SBO Pictures, Inc. v. Does 1-3036, No. 11-4220 SC, 2011 WL 6002620, at *3 (N.D. Cal.
Nov. 30, 2011) (internal quotation and citation omitted). At the same time, the
privacy concerns of non-infringers are not sufficient to deny Plaintiff access to the
discovery sought because, without it, Plaintiff cannot proceed with its case.
Therefore, certain procedural protections are warranted before any identifying
information is made public.
Accordingly, upon due consideration, it is ORDERED that:
(1) Plaintiff’s Motion for Leave to Serve a Third-Party Subpoena Prior to Rule
26(f) Conference (Doc. No. 7) is GRANTED as set forth in this Order;
(2) Plaintiff may serve the third party with a Rule 45 subpoena commanding
the ISP to provide Plaintiff with the name, physical address, telephone
number, and e-mail address of the subscriber associated with the IP
address at the time of the alleged infringing activity identified in the
Plaintiff may also serve a Rule 45 subpoena on any ISP
identified in response to a subpoena as a provider of internet services to
the subscriber. Plaintiff shall attach a copy of the Complaint (Doc. No.
1) and this Order to any subpoena issued pursuant to this Order;
(3) If the ISP is a “cable operator” under 47 U.S.C. § 522(5), it must comply
with 47 U.S.C. § 551(c)(2), which permits a cable operator to disclose
personal identifying information if the disclosure is “made pursuant to a
court order authorizing such disclosure, if the subscriber is notified of
such order by the person to whom the order is directed,” by sending a
copy of this Order to the subscriber assigned the IP address. The ISP
shall have 21 DAYS from service of the subpoena to notify the subscriber
that identifying information is being sought pursuant to a Rule 45
The ISP shall provide a copy of this Order with the
(4) The ISP shall produce the information sought to Plaintiff no later than 21
DAYS after notification to the subscriber;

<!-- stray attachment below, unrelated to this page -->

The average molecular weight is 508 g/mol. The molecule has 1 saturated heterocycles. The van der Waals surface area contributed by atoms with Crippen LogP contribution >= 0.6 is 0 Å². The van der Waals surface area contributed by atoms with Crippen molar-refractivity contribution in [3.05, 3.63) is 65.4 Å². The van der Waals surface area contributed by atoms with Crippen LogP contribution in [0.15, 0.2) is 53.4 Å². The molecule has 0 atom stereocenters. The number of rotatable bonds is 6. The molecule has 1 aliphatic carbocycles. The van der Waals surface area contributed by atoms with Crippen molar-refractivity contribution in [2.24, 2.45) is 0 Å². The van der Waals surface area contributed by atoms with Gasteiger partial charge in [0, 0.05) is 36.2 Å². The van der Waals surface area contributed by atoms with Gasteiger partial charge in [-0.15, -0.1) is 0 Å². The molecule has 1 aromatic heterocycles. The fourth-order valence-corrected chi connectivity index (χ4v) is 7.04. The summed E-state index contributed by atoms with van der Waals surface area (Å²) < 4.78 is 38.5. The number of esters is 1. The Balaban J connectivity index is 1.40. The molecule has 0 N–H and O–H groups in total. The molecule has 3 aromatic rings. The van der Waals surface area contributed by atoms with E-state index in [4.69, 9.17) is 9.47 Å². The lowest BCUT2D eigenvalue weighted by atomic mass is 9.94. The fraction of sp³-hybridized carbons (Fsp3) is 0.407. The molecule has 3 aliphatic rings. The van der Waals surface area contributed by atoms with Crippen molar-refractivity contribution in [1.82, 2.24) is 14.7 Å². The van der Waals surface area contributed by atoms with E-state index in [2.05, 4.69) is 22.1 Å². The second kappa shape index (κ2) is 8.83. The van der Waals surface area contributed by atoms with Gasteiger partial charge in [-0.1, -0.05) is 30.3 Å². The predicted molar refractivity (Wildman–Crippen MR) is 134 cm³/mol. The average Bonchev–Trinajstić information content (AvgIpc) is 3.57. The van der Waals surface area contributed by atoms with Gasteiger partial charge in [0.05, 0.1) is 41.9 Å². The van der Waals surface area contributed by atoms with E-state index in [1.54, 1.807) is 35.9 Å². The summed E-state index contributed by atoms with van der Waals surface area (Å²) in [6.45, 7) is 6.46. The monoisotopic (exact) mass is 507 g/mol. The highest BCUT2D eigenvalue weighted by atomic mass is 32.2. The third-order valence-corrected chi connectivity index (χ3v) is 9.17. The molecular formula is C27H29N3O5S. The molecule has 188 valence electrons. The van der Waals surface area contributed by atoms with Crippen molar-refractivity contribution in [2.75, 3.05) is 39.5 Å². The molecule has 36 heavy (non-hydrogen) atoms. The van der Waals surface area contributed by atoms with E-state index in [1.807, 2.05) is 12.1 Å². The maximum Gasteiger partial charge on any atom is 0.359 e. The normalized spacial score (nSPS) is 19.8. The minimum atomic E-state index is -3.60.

(5) The subscriber shall have 14 DAYS from the date of notification to move
to quash or otherwise object to Plaintiff’s subpoena;
(6) Plaintiff shall use the information obtained pursuant to the subpoena only
for the purpose of protecting and enforcing Plaintiff's rights as set forth
in the Complaint;
(7) Additionally, Plaintiff shall adhere to the following procedures:
In all written or oral communications with the subscriber, Plaintiff's
attorneys shall identify themselves as representing Plaintiff and not
representing the interests of the subscriber and must inform the
subscriber that any statements made by the subscriber may be used
against the subscriber;
If the subscriber contacts Plaintiff, Plaintiff shall inform the
subscriber of the subscriber’s right to hire legal counsel to represent
the subscriber in this matter;
At any time, the subscriber may inform Plaintiff by telephone or
written communication that the subscriber does not want any
further communication with Plaintiff until Plaintiff names the
subscriber as the Doe Defendant and serves the subscriber and in
this matter; and
At least 14 DAYS prior to seeking issuance of a summons from the
Clerk that names the subscriber as the Doe Defendant, Plaintiff
must notify the subscriber, or counsel if represented, in writing of
Plaintiff’s intent to name the subscriber as the Doe Defendant and
serve the subscriber in this case.
DONE and ORDERED in Orlando, Florida on November 14, 2023.
Copies furnished to:
Counsel of Record